The Supreme Court was emphatic in asserting “[t]hat should have been the beginning and the end of the federal habeas courts' inquiry…” Id. “It will not do to pronounce California's ‘some evidence' rule to be ‘a component' of the liberty interest…” Id. at 221. “No opinion of ours supports converting California's ‘some evidence' rule into a substantive federal requirement.” Id. at 220-221. The Ninth Circuit recently noted that in light of Swarthout v. Cooke, certain Ninth Circuit jurisprudence had been reversed and “there is no substantive due process right created by California's parole scheme.” Roberts v. Hartley, 640 F.3d 1046 (9th Cir. 2011). Thus, there is no federal due process requirement for a “some evidence” review and federal courts are precluded from review of the state court's application of its “some evidence” standard.

         Moreover, one of the petitioners in Swarthout included an inmate who was determined suitable for parole by the BPH but which determination was subsequently reversed by the governor. 131 S.Ct. at 218. The Swarthout Court did not distinguish between this circumstance and the one involving a parole board decision denying parole on the question of the due process to which a petitioner is entitled. In Swarthout, the Supreme Court noted that both petitioners had received the requisite due process by having been “allowed to speak at their parole hearings and to contest the evidence against them, ” and had been “afforded access to their records in advance, and were notified as to the reasons why parole was denied.” Id at 220.

         Here, in his opposition, petitioner asserts that he does not “challenge the parole hearing process, ” “petitioner's due process of being heard by the board, ” or being granted parole. ECF No. 17 at 2. Petitioner only contests the Governor's reversal which cannot be reviewed by this court and should be dismissed. The Ninth Circuit has made clear that “[b]ecause there is no Supreme Court precedent holding that a state governor must conduct a second parole hearing before reversing a parole board's favorable decision, ” any such habeas corpus claim “necessarily fail[s].” Styre v. Adams, 645 F.3d 1106, 1109 (9th Cir. 2011), citing Harrington v. Richter, - U.S. -, 131 S.Ct. 770, 786, 178 L.Ed.2d 624[] (2011). See also Staich v. Brown, 2015 WL 8539043 (E.D. Cal. 2015) holding meritless the same arguments petitioner makes here. Thus, there is no federal due process requirement contemplating review of a governor's decision to overrule that of a parole board. Indeed, federal courts are precluded from such review as it pertains to petitions for habeas corpus.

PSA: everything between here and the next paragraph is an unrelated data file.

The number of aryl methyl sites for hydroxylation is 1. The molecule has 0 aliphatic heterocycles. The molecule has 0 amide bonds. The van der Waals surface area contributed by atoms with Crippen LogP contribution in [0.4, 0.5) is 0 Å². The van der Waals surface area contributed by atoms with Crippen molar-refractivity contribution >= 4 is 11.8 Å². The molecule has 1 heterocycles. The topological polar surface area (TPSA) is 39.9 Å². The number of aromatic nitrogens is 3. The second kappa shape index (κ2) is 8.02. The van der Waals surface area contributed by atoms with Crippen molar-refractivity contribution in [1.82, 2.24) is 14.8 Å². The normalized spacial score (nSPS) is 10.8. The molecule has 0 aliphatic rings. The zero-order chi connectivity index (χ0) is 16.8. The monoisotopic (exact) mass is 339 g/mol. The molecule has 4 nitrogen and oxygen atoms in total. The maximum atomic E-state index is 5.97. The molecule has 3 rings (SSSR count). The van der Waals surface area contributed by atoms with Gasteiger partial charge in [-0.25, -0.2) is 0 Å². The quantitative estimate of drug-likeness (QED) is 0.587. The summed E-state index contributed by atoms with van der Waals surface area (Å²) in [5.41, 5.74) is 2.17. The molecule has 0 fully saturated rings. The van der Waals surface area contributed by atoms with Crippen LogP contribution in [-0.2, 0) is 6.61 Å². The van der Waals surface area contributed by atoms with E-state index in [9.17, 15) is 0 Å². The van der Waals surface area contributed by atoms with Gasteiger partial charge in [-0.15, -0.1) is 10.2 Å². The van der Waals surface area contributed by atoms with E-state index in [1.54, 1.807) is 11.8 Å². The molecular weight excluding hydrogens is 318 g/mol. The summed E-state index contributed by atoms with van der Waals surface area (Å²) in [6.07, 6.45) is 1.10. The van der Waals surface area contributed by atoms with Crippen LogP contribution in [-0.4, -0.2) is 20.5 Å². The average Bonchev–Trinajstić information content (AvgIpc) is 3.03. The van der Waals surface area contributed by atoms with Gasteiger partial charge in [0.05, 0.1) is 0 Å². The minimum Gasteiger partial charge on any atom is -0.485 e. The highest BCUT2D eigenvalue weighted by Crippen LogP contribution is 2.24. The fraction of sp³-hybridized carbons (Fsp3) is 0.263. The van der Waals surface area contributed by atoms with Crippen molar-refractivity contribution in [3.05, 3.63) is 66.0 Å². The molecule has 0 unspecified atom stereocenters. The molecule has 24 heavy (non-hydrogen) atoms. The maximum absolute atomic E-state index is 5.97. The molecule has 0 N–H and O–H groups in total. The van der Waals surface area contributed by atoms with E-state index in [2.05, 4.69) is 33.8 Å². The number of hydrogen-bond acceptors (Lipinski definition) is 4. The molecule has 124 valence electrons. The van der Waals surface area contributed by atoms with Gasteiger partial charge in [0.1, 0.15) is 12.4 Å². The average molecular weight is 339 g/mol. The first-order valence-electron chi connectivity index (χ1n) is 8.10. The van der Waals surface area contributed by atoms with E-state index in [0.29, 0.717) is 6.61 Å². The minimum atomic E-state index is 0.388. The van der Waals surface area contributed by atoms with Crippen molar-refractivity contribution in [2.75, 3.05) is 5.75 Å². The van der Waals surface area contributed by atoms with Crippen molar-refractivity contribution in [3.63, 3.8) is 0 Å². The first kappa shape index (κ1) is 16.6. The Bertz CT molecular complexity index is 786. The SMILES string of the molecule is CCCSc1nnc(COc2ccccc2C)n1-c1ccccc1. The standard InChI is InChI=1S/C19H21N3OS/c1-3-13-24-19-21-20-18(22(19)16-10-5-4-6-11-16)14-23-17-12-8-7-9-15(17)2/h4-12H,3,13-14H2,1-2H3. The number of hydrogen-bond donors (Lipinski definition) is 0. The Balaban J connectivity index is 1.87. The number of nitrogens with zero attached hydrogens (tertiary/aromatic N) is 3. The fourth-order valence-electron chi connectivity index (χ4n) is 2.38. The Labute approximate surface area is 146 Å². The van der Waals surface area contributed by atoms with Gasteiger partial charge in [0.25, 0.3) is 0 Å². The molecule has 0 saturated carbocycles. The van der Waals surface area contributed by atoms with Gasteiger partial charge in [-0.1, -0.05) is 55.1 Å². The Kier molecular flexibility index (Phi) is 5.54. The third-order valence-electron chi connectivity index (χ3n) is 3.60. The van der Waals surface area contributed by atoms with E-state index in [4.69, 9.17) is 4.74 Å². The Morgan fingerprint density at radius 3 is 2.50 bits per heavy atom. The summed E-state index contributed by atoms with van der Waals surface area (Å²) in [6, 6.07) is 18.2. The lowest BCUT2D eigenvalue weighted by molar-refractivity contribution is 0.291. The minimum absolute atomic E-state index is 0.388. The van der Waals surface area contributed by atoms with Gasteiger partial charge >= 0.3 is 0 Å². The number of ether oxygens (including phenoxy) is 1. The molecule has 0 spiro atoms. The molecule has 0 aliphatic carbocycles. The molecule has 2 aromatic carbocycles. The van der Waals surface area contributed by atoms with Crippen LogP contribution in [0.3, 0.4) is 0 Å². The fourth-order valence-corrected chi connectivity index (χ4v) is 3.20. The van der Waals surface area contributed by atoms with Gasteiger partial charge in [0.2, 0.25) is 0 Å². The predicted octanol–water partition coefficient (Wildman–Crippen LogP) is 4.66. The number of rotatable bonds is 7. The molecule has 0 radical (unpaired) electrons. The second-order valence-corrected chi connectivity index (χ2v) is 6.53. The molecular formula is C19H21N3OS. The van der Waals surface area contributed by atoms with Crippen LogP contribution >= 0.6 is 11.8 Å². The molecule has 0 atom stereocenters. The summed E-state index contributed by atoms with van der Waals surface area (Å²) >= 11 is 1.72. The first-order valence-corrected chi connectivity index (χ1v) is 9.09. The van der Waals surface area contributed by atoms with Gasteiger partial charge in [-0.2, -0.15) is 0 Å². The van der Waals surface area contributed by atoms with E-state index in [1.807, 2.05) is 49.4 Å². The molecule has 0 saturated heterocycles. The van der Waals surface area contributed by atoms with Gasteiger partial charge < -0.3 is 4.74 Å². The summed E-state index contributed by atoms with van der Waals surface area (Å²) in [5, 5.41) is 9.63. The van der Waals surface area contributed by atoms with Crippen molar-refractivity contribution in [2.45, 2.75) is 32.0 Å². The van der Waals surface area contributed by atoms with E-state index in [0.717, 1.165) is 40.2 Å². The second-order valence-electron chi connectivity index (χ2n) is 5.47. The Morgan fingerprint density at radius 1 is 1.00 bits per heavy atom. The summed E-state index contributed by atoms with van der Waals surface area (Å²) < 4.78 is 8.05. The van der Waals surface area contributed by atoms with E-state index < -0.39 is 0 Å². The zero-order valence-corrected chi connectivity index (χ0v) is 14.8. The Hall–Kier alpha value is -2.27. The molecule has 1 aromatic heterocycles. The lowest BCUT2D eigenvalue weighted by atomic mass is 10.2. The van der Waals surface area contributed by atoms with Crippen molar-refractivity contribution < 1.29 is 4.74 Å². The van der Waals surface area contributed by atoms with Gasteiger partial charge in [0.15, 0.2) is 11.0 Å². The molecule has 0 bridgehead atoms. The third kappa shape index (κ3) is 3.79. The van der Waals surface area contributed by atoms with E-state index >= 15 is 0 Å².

CONCLUSION

         Pursuant to Rule 11 of the Federal Rules Governing Section 2254 Cases, this court must issue or deny a certificate of appealability when it enters a final order adverse to the applicant. A certificate of appealability may issue only “if the applicant has made a substantial showing of the denial of a constitutional right.” 28 U.S.C. § 2253(c)(2). For the reasons set forth in these findings ...